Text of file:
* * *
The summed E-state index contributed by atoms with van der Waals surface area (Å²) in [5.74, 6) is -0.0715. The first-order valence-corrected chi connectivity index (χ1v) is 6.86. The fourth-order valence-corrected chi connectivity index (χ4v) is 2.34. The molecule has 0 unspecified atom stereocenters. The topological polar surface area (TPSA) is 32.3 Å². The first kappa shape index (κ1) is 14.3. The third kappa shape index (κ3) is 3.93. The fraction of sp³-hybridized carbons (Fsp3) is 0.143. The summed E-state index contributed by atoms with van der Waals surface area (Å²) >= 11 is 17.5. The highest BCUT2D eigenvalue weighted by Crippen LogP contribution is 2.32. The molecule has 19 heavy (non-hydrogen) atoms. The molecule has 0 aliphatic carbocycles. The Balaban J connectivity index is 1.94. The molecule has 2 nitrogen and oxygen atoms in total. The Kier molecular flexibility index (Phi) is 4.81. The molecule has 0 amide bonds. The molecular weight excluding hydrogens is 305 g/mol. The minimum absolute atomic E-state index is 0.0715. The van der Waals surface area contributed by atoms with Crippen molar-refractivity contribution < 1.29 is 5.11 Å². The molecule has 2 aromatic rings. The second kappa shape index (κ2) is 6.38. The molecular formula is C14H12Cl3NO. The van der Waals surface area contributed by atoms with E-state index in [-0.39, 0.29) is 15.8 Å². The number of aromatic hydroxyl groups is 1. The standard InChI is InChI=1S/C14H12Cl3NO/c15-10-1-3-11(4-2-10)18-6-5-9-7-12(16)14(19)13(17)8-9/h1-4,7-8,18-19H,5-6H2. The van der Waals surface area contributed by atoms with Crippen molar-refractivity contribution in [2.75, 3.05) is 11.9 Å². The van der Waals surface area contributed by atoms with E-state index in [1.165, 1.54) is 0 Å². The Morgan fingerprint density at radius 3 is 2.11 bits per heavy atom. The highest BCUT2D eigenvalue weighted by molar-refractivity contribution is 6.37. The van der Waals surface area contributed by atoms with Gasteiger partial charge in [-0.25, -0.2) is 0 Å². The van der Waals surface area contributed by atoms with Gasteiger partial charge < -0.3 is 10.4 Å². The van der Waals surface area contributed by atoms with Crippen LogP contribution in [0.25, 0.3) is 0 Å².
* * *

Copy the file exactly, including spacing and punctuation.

The summed E-state index contributed by atoms with van der Waals surface area (Å²) in [5.74, 6) is -0.0715. The first-order valence-corrected chi connectivity index (χ1v) is 6.86. The fourth-order valence-corrected chi connectivity index (χ4v) is 2.34. The molecule has 0 unspecified atom stereocenters. The topological polar surface area (TPSA) is 32.3 Å². The first kappa shape index (κ1) is 14.3. The third kappa shape index (κ3) is 3.93. The fraction of sp³-hybridized carbons (Fsp3) is 0.143. The summed E-state index contributed by atoms with van der Waals surface area (Å²) >= 11 is 17.5. The highest BCUT2D eigenvalue weighted by Crippen LogP contribution is 2.32. The molecule has 19 heavy (non-hydrogen) atoms. The molecule has 0 aliphatic carbocycles. The Balaban J connectivity index is 1.94. The molecule has 2 nitrogen and oxygen atoms in total. The Kier molecular flexibility index (Phi) is 4.81. The molecule has 0 amide bonds. The molecular weight excluding hydrogens is 305 g/mol. The minimum absolute atomic E-state index is 0.0715. The van der Waals surface area contributed by atoms with Crippen molar-refractivity contribution < 1.29 is 5.11 Å². The molecule has 2 aromatic rings. The second kappa shape index (κ2) is 6.38. The molecular formula is C14H12Cl3NO. The van der Waals surface area contributed by atoms with E-state index in [-0.39, 0.29) is 15.8 Å². The number of aromatic hydroxyl groups is 1. The standard InChI is InChI=1S/C14H12Cl3NO/c15-10-1-3-11(4-2-10)18-6-5-9-7-12(16)14(19)13(17)8-9/h1-4,7-8,18-19H,5-6H2. The van der Waals surface area contributed by atoms with Crippen molar-refractivity contribution in [2.75, 3.05) is 11.9 Å². The van der Waals surface area contributed by atoms with E-state index in [1.165, 1.54) is 0 Å². The Morgan fingerprint density at radius 3 is 2.11 bits per heavy atom. The highest BCUT2D eigenvalue weighted by molar-refractivity contribution is 6.37. The van der Waals surface area contributed by atoms with Gasteiger partial charge in [-0.25, -0.2) is 0 Å². The van der Waals surface area contributed by atoms with Gasteiger partial charge < -0.3 is 10.4 Å². The van der Waals surface area contributed by atoms with Crippen LogP contribution in [0.25, 0.3) is 0 Å².